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5 tips to protect your phone from ID theft

If you're using your smartphone for mobile banking, you really want to pay attention to this.

By MSN Money Partner Jan 10, 2012 12:21PM

This post comes from Brian O'Connell at partner site MainStreet.

 

MainStreet on MSN MoneyIdentity thieves are increasingly targeting the rising popularity of smartphones as a gateway to grabbing consumers' private financial data.

 

If you don't act to safeguard your smartphone from ID thieves, you could be taking a big risk. But some preparation and a little bit of help from financial services companies are two good places to start protecting yourself.

 

According to a report from Javelin Research (.pdf file), about 8.1 million Americans were victimized by identity theft in 2010, for a total of $37 billion. The average cost per consumer was $631, Javelin adds.

 

Sometimes simply waiting too long to address an ID theft is what will really cost you. Post continues below.

"The longer identity fraud goes undetected, the more expensive and difficult to resolve it tends to be for the consumer. Therefore, it is vital for consumers to monitor their accounts frequently and to partner with their financial institutions to help prevent, detect and resolve fraud," Javelin says in its report. "About half of identity frauds are detected by consumers, and half are detected by third parties (45% vs. 55%)."

 

With smartphone usage growing by 40% in 2011, the potential for increased identity theft activity will likely rise, too.

 

To guard your personal data on your smartphone, put the following tips into play:

  • Make sure your bank's firewall is strong. Don't sign up for mobile banking unless you have assurance from your financial institution that it can protect you against viruses and security breaches. Consider the Zeus virus, which recently haunted Android phone users. Hackers were able to use the virus to access Droid users' personal banking data without them even knowing it.
  • Lock your phone. Lock your smartphone when you're not using it. Ask your phone provider about password-protection settings for your phone if you don't know how to set up the feature. Then choose a password that's not obvious.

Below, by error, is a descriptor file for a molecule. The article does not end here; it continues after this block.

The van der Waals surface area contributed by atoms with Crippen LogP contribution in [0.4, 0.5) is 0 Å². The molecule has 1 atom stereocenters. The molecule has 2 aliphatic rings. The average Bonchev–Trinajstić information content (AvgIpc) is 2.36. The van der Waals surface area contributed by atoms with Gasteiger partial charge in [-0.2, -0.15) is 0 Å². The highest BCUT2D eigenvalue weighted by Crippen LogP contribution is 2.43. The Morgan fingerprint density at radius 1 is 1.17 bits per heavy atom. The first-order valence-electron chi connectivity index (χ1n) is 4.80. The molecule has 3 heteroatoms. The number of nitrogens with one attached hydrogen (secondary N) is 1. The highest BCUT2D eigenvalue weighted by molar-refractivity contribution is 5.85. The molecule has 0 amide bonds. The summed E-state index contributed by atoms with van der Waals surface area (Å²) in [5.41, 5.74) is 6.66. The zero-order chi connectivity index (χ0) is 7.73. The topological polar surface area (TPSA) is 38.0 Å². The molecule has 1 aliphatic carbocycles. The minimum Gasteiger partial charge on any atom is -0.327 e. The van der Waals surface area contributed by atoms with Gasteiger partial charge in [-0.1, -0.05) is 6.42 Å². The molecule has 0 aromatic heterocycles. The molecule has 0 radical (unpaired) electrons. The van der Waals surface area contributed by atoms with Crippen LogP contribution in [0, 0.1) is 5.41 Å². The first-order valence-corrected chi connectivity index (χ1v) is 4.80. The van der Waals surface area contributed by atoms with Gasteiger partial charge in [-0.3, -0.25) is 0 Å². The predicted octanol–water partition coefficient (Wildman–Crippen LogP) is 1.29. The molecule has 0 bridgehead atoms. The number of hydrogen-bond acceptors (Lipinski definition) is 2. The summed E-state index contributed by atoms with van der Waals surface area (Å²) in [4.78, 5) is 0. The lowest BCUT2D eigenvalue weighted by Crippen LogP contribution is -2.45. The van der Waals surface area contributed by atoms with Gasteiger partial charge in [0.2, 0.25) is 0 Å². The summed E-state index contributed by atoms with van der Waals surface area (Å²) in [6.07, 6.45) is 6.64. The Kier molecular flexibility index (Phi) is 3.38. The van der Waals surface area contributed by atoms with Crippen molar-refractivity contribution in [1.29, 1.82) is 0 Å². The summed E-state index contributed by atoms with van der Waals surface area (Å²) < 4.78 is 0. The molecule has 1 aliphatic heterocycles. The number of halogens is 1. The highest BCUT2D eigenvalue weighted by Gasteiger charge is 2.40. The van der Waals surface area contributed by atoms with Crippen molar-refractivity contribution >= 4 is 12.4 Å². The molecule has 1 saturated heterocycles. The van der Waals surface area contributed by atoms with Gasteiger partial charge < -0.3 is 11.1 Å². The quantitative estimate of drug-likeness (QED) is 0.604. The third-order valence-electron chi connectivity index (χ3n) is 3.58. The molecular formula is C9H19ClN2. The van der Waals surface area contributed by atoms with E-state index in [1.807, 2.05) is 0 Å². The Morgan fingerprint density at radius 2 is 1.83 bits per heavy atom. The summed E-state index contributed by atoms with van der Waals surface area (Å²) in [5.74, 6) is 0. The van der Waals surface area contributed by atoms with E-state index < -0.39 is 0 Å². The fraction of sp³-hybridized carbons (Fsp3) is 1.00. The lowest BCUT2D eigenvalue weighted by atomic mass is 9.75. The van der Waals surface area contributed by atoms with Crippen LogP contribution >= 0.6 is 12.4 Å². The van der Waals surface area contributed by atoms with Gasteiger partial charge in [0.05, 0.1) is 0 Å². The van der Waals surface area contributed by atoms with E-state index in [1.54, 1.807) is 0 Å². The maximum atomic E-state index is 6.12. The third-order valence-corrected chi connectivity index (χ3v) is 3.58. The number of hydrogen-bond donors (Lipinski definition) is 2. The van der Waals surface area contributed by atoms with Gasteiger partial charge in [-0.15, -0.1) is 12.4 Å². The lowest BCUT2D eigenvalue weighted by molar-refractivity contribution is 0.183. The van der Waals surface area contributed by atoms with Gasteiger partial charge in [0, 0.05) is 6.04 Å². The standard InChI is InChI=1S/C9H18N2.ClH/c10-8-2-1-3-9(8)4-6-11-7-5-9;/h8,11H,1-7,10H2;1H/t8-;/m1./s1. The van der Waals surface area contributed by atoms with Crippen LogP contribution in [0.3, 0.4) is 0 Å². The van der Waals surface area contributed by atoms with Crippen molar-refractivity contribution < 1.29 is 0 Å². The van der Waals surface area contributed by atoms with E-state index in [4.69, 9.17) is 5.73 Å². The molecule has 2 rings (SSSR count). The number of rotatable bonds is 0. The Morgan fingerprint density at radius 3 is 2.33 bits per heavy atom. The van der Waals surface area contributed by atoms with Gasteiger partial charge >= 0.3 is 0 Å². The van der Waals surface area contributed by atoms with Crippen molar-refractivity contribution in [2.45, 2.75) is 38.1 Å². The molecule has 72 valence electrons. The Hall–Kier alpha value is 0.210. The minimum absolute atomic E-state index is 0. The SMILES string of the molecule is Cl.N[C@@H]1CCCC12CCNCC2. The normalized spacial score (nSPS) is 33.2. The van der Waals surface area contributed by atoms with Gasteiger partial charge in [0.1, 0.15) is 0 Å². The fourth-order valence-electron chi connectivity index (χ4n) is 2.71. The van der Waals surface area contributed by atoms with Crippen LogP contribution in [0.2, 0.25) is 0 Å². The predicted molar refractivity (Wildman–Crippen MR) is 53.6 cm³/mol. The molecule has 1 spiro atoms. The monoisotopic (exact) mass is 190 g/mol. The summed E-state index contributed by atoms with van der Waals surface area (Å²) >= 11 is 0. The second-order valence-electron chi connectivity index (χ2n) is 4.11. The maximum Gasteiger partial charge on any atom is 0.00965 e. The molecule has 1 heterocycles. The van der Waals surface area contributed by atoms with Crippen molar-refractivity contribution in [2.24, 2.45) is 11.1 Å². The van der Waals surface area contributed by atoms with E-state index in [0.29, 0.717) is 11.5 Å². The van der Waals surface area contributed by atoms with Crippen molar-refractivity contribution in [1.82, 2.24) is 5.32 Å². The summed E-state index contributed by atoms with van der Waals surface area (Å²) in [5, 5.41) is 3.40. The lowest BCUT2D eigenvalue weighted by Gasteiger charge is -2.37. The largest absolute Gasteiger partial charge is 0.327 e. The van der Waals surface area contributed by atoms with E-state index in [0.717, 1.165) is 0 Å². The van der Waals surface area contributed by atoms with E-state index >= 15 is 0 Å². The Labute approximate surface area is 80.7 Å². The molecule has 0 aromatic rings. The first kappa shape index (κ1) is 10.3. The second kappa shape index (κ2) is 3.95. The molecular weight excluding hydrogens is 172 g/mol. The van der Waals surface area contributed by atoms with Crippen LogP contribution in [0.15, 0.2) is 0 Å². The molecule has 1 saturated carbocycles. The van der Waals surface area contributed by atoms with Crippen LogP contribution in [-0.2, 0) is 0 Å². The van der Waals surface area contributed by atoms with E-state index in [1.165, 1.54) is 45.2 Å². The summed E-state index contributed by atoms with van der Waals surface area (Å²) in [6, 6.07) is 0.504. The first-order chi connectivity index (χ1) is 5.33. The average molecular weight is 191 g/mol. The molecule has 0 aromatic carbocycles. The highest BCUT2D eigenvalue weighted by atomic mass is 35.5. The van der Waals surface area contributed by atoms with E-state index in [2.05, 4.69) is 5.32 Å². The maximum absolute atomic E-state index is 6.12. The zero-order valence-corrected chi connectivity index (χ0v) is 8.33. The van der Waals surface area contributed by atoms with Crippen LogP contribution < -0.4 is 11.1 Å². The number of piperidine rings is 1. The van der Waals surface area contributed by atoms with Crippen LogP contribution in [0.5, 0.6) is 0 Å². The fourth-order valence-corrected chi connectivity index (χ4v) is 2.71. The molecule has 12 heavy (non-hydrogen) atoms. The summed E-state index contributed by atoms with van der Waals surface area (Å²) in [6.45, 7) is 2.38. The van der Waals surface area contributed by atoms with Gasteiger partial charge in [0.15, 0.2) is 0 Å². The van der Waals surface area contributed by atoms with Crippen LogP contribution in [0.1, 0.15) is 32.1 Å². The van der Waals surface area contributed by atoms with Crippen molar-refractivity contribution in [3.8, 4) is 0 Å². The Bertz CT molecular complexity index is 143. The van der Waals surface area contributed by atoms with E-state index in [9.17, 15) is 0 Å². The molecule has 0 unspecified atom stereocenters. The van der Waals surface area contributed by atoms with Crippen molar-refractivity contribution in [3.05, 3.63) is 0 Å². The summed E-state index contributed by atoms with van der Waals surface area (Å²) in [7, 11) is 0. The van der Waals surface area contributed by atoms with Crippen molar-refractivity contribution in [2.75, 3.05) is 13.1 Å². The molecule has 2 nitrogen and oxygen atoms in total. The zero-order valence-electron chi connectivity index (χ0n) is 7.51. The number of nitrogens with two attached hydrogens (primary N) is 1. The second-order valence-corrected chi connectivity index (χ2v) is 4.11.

• Work with your bank. If you're doing some mobile banking, make sure you sign up for automatic email alerts when money leaves your account, or at worst, for "unusual" withdrawals (say, $250 or more).
  • Disable text notifications from your bank or credit card. Many financial institutions communicate with customers via text messages, and while banks aren't likely to include your account number, other data like your address may be easily visible to anyone who looks at your phone. Make sure to erase all texts from your bank or card carrier as soon as you've read them, or disable the function altogether.
  • Have an emergency plan if your phone is lost or stolen. If your smartphone disappears, don't take anything for granted. Chances are your smartphone has an "enable remote tracking" feature where your carrier can track its whereabouts. Find it and activate it now.

In general, experts say you should also be cautious about downloading free apps that may come from disreputable sources. You're giving away private data to strangers every time you install one, and you have no way of knowing whether the app's publisher is legit or not. Always check the app's security features before pressing the button. If they don't offer any, don't download the app.

 

Protecting the personal data buried inside your smartphone should be priority one, but combine it with a close monitoring of your financial accounts. If you let things slide, your next call may be to your bank's claim processing service.

 

More on MainStreet and MSN Money:

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